Slow-mo technology and the laws of physics have helped explain cat-righting behavior.
Cats don't always land upright, but they usually do.
The moment a cat begins to fall, its body is already hard at work instinctually flipping back to a standing position. The head begins shifting first, following the direction of the ears and eyes. Arching of the spine comes next, followed by rotation of the front and then rear legs.
Mid-flight, the feline makes sure its legs are underneath, not above, the body. The kitty also strategically places its front paws close to the face to lessen potential impact.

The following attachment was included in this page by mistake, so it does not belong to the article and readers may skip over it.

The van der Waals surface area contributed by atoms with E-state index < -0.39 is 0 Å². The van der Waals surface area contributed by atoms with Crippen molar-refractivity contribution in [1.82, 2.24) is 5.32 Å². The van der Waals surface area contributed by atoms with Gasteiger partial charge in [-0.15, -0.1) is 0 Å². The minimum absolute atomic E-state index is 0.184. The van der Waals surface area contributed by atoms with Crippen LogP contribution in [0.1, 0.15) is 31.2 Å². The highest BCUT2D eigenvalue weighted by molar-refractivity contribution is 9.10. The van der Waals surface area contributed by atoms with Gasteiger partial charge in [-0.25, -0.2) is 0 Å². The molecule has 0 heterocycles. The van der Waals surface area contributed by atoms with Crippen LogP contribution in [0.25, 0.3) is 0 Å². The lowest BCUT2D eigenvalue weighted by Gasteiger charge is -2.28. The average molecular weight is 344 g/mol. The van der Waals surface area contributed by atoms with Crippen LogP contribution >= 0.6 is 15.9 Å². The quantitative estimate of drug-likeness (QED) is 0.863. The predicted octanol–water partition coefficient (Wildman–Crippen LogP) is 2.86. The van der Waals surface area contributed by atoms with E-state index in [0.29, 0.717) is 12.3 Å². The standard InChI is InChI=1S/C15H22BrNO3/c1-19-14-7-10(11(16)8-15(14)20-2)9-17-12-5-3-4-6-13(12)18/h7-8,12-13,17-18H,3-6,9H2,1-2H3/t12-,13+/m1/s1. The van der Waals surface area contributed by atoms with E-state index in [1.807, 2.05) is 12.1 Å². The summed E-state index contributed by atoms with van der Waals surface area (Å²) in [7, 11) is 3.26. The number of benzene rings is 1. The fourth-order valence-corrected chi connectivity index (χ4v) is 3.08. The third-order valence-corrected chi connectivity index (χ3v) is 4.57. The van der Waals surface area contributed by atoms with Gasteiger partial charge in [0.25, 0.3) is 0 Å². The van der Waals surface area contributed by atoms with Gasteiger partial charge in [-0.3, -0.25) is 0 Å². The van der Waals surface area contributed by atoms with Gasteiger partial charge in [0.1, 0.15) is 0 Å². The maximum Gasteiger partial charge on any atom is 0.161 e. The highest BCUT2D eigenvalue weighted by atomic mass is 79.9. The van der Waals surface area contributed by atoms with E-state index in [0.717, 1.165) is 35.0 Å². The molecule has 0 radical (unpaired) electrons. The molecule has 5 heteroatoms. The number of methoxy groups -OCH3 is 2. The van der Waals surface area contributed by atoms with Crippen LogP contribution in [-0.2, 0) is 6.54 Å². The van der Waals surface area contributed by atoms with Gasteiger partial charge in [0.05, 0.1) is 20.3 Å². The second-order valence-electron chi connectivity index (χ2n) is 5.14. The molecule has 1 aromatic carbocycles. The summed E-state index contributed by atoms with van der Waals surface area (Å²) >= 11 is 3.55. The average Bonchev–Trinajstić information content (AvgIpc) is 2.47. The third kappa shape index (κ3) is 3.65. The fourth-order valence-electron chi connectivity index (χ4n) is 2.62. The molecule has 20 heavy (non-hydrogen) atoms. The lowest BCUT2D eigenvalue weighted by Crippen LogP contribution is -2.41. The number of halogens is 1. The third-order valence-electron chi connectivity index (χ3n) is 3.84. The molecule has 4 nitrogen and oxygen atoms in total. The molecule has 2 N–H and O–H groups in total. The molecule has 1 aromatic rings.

The spine of a cat is more flexible than other mammals, adding to its ability to master this uprighting behavior. With more vertebrae, they can bend more than dogs and humans.
Additionally, the mammalian vestibular system within the cat's inner ear allows for balance and proper orientation in reference to the ground.
Even though science suggests a falling cat will land on its feet, this does not mean the landing will be injury-free. The pressure from a fall can damage a cat's joints and bones, particularly in the legs and back.
However, studies have shown that cats falling from greater heights--albeit not from the top of the Eiffel Tower--have less of a chance of injury because they have more time in the air to right themselves before landing.
While they're not magicians, cats do know their physics pretty well. And falling cats have proven time and again that gravity is no match for a feline.
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